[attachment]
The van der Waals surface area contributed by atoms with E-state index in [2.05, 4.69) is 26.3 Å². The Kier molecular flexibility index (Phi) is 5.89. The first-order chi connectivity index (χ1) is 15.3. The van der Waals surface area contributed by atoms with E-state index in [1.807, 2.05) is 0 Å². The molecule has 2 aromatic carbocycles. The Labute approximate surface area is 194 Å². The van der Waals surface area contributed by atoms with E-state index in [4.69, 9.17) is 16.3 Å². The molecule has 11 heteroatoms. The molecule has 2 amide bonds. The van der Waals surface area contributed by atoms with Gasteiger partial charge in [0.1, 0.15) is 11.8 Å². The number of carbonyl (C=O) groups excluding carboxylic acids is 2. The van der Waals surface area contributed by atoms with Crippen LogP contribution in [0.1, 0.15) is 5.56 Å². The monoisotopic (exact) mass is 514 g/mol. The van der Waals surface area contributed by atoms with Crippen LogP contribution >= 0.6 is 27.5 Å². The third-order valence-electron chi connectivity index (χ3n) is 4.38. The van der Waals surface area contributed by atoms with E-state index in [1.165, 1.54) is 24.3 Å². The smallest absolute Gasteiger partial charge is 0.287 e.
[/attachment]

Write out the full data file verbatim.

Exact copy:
The van der Waals surface area contributed by atoms with E-state index in [2.05, 4.69) is 26.3 Å². The Kier molecular flexibility index (Phi) is 5.89. The first-order chi connectivity index (χ1) is 15.3. The van der Waals surface area contributed by atoms with E-state index in [1.807, 2.05) is 0 Å². The molecule has 2 aromatic carbocycles. The Labute approximate surface area is 194 Å². The van der Waals surface area contributed by atoms with E-state index in [4.69, 9.17) is 16.3 Å². The molecule has 11 heteroatoms. The molecule has 2 amide bonds. The van der Waals surface area contributed by atoms with Gasteiger partial charge in [0.1, 0.15) is 11.8 Å². The number of carbonyl (C=O) groups excluding carboxylic acids is 2. The van der Waals surface area contributed by atoms with Crippen LogP contribution in [0.1, 0.15) is 5.56 Å². The monoisotopic (exact) mass is 514 g/mol. The van der Waals surface area contributed by atoms with Crippen LogP contribution >= 0.6 is 27.5 Å². The third-order valence-electron chi connectivity index (χ3n) is 4.38. The van der Waals surface area contributed by atoms with E-state index in [1.165, 1.54) is 24.3 Å². The smallest absolute Gasteiger partial charge is 0.287 e.